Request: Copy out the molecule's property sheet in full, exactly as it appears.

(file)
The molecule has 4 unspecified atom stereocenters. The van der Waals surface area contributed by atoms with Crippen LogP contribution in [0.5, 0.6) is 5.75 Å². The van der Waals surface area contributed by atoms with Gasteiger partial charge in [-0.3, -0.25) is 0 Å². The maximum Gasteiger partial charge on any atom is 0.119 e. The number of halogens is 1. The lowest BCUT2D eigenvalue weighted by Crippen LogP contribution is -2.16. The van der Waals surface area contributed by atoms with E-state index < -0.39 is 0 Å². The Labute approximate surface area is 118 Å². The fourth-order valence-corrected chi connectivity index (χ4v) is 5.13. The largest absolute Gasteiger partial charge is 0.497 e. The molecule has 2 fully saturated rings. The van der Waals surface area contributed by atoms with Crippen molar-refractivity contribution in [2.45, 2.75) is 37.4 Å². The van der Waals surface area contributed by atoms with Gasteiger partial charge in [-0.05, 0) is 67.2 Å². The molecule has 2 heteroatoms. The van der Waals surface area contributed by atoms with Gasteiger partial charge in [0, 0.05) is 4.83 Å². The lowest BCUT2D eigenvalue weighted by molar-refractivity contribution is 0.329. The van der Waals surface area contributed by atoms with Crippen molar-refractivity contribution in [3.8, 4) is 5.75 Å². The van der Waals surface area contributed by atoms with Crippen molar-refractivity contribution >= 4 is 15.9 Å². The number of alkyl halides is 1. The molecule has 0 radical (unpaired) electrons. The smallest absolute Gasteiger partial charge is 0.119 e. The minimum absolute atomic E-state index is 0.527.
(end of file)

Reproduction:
The molecule has 4 unspecified atom stereocenters. The van der Waals surface area contributed by atoms with Crippen LogP contribution in [0.5, 0.6) is 5.75 Å². The van der Waals surface area contributed by atoms with Gasteiger partial charge in [-0.3, -0.25) is 0 Å². The maximum Gasteiger partial charge on any atom is 0.119 e. The number of halogens is 1. The lowest BCUT2D eigenvalue weighted by Crippen LogP contribution is -2.16. The van der Waals surface area contributed by atoms with E-state index < -0.39 is 0 Å². The Labute approximate surface area is 118 Å². The fourth-order valence-corrected chi connectivity index (χ4v) is 5.13. The largest absolute Gasteiger partial charge is 0.497 e. The molecule has 2 fully saturated rings. The van der Waals surface area contributed by atoms with Crippen molar-refractivity contribution in [2.45, 2.75) is 37.4 Å². The van der Waals surface area contributed by atoms with Gasteiger partial charge in [-0.05, 0) is 67.2 Å². The molecule has 2 heteroatoms. The van der Waals surface area contributed by atoms with Gasteiger partial charge in [0, 0.05) is 4.83 Å². The lowest BCUT2D eigenvalue weighted by molar-refractivity contribution is 0.329. The van der Waals surface area contributed by atoms with Crippen molar-refractivity contribution in [3.8, 4) is 5.75 Å². The van der Waals surface area contributed by atoms with Crippen molar-refractivity contribution >= 4 is 15.9 Å². The number of alkyl halides is 1. The molecule has 0 radical (unpaired) electrons. The smallest absolute Gasteiger partial charge is 0.119 e. The minimum absolute atomic E-state index is 0.527.